How The Servicemembers Civil Relief Act (SCRA) Protects HOA Members
By: Christopher R. Moore, Esq.
The Servicemembers Civil Relief Act (SCRA), 50 U.S.C. §501, et. seq., is intended to protect members of the U.S. Army, Navy, Air Force, Coast Guard, and Marine Corps from collections actions and foreclosures during their time in service. The law protects servicemembers on active duty, activated reservists, and members of the national guard active for more than 30 consecutive days. Unlike the FDCPA, the SCRA applies to all creditors, not just “debt collectors.”
The SCRA prevents creditors from obtaining default judgments against servicemembers while also allowing civil actions to be stayed at the soldier’s request or on the court’s own initiative. Lienholders, including HOA’s, cannot pursue non-judicial foreclosures, and, like other civil cases, judicial foreclosure sales cannot be awarded by default. Importantly, the SCRA’s foreclosure protection applies to properties purchased prior to a servicemember’s active service, but not if the property was purchased while on the servicemember’s current period of active duty.
The SCRA also caps interest on pre-service debts at 6% during the period of service and for a year following discharge. Thus, an HOA that charges interest on unpaid assessments cannot charge more than 6% for assessments owed by an active-duty soldier if the property was purchased prior to deployment.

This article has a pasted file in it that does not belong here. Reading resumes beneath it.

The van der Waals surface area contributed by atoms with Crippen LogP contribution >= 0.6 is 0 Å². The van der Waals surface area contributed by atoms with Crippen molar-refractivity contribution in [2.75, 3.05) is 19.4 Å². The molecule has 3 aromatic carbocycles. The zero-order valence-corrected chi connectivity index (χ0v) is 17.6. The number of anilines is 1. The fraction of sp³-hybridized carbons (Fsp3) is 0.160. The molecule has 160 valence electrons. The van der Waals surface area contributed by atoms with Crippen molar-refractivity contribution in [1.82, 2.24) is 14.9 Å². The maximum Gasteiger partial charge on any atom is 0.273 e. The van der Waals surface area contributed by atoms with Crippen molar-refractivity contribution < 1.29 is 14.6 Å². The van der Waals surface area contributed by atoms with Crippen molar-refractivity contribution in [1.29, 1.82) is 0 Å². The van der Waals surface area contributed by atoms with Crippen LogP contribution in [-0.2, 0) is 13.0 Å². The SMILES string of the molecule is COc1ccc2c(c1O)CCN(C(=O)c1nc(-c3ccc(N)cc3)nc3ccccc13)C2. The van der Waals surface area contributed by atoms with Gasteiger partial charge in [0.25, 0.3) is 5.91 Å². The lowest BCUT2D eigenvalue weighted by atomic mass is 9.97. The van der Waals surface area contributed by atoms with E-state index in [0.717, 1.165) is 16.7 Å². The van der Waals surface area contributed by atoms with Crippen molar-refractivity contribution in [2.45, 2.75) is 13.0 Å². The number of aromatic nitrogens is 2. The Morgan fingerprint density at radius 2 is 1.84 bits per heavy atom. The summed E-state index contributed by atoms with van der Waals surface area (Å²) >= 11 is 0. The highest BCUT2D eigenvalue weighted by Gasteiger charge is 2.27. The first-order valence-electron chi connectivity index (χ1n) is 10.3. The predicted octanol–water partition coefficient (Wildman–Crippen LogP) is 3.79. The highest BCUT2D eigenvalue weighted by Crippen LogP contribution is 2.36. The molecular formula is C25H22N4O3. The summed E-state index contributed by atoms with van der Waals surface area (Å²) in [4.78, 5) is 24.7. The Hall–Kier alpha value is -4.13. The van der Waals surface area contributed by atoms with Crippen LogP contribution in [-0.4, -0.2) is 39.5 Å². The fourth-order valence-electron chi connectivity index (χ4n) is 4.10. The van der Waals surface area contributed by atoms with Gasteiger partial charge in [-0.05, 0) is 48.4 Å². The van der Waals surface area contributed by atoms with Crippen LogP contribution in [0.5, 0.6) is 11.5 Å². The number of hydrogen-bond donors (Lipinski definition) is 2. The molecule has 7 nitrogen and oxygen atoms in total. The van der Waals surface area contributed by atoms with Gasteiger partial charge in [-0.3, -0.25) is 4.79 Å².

Perhaps most important of all for reservists, the SCRA allows activated reservists, or re-deployed active-duty soldiers, to terminate leases effective “30 days after the next rent payment is due.” 50 U.S.C. § 3955(d)(1).
The penalties under the SCRA mostly consist of reversing actions taken in violation of the statute or, in the case of excessive interest, refunds of overpayments. However, if a court finds that a creditor violated the statute knowingly, the creditor can face fines and imprisonment. 50 U.S.C. § 3953(a)(1)